As the world’s second biggest buyers of palm oil, Chinese companies are coming under growing pressure from consumers, brands and investors to source this risky commodity more sustainably, says CDP’s Morgan Gillespy
We know it’s in our pizza, our cakes, our soap and our washing powder: the ubiquitous nature of palm oil in consumer goods is now well-known, and so is its links to deforestation.
A recent CDP report on the palm oil industry, The Hidden Commodity, focused on the unique role of China to transform this value chain and protect Asia’s tropical forests. While palm oil is used all over the world, China imports 7 million tons annually, and recent trends suggest it could soon overtake India as the top importer of palm oil globally. Additionally, the industry in China is highly consolidated, giving the key players more leverage power.
A staggering 85% of the world’s palm oil, and almost 100% of China’s imports, is produced in just two countries: Indonesia and Malaysia. This has often been at the expense of clearing vital tropical rainforest. An explosion of plantations is linked to the loss of 2.1m hectares of old-growth forest in Borneo alone between 2005 to 2015.
A group of 58 investors is calling on buyers of palm oil to become RSPO members, and adopt no deforestation, no peat policies
As public attention on the devastating impacts of unsustainable palm oil production has grown over recent years, the winds of change are now blowing. Companies producing or sourcing palm oil are facing increasing demands for sustainability, from customers, investors, consumers and policymakers.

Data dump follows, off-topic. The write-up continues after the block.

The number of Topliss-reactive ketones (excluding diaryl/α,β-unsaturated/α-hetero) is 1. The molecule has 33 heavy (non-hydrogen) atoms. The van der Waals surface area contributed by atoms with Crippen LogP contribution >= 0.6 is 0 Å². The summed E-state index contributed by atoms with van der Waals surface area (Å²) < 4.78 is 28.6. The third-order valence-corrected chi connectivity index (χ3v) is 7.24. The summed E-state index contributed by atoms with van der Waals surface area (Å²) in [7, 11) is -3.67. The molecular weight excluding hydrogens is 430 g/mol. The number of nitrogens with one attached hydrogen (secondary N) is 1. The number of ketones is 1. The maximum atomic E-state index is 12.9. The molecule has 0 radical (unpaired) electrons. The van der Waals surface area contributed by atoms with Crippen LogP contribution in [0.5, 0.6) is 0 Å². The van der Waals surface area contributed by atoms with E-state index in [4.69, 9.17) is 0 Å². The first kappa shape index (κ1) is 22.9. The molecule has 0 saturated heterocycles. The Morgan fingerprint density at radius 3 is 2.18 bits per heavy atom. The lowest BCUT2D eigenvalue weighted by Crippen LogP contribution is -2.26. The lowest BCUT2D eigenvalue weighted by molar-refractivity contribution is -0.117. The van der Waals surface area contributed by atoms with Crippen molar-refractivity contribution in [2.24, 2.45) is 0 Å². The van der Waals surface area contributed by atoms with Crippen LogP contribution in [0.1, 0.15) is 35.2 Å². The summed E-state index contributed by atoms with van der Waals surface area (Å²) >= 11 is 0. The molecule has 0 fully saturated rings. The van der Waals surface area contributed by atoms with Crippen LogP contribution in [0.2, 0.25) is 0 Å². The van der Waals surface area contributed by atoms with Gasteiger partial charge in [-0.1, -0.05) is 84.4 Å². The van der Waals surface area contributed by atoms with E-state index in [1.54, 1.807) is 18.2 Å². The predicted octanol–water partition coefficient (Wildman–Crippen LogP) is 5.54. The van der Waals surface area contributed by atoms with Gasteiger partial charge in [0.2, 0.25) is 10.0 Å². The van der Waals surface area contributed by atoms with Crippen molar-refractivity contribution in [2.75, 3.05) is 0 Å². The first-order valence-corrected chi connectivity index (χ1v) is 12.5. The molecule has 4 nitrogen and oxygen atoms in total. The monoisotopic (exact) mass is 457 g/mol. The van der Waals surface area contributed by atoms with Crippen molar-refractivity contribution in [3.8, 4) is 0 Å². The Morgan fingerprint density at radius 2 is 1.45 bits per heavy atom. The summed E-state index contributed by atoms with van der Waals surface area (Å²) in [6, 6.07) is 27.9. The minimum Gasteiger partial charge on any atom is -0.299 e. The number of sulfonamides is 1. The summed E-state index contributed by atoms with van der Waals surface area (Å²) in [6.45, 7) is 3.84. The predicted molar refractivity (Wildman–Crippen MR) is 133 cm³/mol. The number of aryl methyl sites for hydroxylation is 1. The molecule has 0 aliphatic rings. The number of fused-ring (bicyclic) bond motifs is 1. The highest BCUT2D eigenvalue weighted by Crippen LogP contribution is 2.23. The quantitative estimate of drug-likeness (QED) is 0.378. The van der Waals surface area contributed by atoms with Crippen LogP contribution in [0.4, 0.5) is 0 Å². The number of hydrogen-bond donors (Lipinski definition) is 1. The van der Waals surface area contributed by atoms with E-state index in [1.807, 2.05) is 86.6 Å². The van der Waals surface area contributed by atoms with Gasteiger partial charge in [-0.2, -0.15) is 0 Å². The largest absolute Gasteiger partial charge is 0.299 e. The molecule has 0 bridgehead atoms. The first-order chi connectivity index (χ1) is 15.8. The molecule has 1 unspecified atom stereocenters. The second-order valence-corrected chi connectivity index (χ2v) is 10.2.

CDP works with more than 150 purchasing organisations with $4tn in buying power, which call on their thousands of global suppliers to disclose and manage their environmental impacts. In 2017 we extended this work to cover forests. This year we recorded a growth, from 13 to 19 forests members, including Chinese poultry giant Fujian Sunner Group.
Many international buyers (such as Carrefour and Firmenich SA) that source from China have made commitments to only buy palm oil products certified by the Roundtable on Sustainable Palm Oil (RSPO). If Chinese suppliers do not comply with these policies, they may see contracts terminated and business lost.
Investors are demanding action too. A group of 58 investors with $7.9 trillion in assets has signed a paper on Investor Expectations on Sustainable Palm Oil, which calls on companies to become RSPO members, adopt No-Deforestation, No Peat, No Exploitation (NDPE) policies, set time-bound plans, and regularly report on progress.
All this is related to a growing awareness and demand for better environmental standards among the public, including in China. A 2019 survey showed that 88%of Chinese consumers now consider environmental impacts and company reputation in purchasing decisions.
The upcoming Biodiversity COP, being hosted by China but delayed due to Covid-19, will be a crucial moment to drive forward global political action on forest protection. This will be an opportunity for China to show strong market signals and leadership on sustainable agricultural production that protects the natural world.
Brand damage is one of the risks most cited by companies, but too many are overlooking the physical risks of unsustainable palm oil
If unsustainable palm oil production continues to drive destruction of tropical forests, the ultimate result will be spiralling dangerous climate impacts and biodiversity loss. This poses many risks to business.